Effective steps to prevent liquid losses from your backyard resort
Part 1 of a 2-part series on swimming pool water conservation
There’s good news for water-conscious swimming pool owners: Backyards with pools may actually be more water-efficient than those landscaped with lawns and sprinkler systems.
That’s right. According to a recent study by the California Pool & Spa Association (CPSA), a typical pool and deck can use one-third less water per day than a new, well-irrigated grass lawn of comparable size.
This new information bodes well for pool owners everywhere who want to enjoy their liquid playground while being environmentally responsible. However, water conservation is still important for many pool owners, and there are effective strategies to help your pool more efficiently hold onto the water it has.
Evaporation: The #1 culprit of swimming pool water loss
Before learning about ways to preserve H2O in your pool, it’s important to understand the biggest challenge to doing so. Plain and simple, it comes down to evaporation. In fact, the Department of Energy suggests that evaporation is responsible for up to 70% of water loss in pools and spas.
Evaporation occurs when the pool surface is exposed to air and wind. The water molecules rise up from the top of the water, form into vapor, and escape into the atmosphere. Evaporation also occurs on cool nights, when a heated pool loses water volume as the water forms into mist in the chilly air
This is bad news for your pool: Depending on weather conditions like heat, wind, sunlight, and humidity, your water level can drop a quarter of an inch each day.
Fortunately, there are a number of ways to combat evaporation. Let’s look at how you can conserve as much water as possible in your pool.
Pool owners may be surprised to learn that even after the sun goes down and the temperature drops, evaporation can strike!
Note: Other factors can increase pool water consumption and loss, including leaks, splash out from boisterous water play, and water-intensive “backwash” cleaning of DE and sand filters. If present, these factors are important to research and address. This article is on saving water, but it focuses only on tactics to slow evaporation.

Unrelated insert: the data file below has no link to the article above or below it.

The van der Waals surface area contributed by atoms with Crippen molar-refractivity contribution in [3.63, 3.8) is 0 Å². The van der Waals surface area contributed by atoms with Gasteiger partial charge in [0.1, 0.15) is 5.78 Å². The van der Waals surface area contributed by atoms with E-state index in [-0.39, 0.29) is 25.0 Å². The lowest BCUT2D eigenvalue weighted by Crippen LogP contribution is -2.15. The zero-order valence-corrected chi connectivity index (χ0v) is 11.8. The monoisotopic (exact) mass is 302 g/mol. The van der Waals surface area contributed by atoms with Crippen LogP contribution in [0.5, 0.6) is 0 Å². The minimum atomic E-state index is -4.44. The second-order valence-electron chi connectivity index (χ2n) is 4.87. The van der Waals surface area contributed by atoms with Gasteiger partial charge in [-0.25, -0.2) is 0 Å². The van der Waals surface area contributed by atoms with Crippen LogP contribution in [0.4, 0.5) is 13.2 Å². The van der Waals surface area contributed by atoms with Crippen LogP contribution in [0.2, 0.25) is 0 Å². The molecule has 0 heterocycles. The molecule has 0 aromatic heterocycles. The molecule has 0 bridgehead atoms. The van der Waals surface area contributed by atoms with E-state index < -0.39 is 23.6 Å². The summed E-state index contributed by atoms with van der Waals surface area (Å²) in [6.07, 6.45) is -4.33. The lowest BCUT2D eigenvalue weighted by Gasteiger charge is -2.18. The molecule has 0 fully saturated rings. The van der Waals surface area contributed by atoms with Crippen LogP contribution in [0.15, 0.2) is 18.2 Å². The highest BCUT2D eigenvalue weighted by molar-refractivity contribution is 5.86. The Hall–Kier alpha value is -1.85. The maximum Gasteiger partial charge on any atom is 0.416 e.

1. Cover your pool.
First and foremost: Use a pool cover! It’s the number-one tactic to conserve water. Covers can dramatically slow the pace that water evaporates—particularly on hot days and cold nights. Research shows that covering a pool can slash evaporation by a whopping 95%!
Not only are pool covers effective, they offer other benefits. Along with keeping more water in the pool, they keep more heat inside, reducing energy demands on your pool equipment. They also keep your pool cleaner, and depending on the type of cover, keep it safer as well.
With the wide array of models and price points available, a cover can work for most every pool and most every budget. You can invest thousands in a high-end automatic cover that extends across the pool with the push of a button. Or, you can drop about a hundred bucks for a lightweight solar blanket. These thin plastic blankets float on the pool surface and go onto the pool manually or with a reel.
Bonus tip: In some municipalities, water districts offer coupons or other incentives toward the purchase of a swimming pool solar blanket. Information about these offers—and sometimes an on-line coupon—is provided right on the water agency website.
The bottom line is that covers work really, really well. If you want to dramatically slow the march of evaporation on your pool-water level—and you do nothing else—adding a cover will make a world of difference.
2. Try a liquid solar blanket.
Don’t like the idea of using a solid cover or solar blanket on your pool? There’s an alternative. Although not effective as a genuine pool cover or solar blanket, a liquid solar blanket can provide some help.
Liquid blankets are lighter than water, and they are best described as a microscopic film that sits on the pool surface. They come in several forms, including tablets, bottles, and fish-shaped dispensers. They’re a snap to use. Simply pour or add the product into your pool, and the contents will automatically disperse across the entire pool.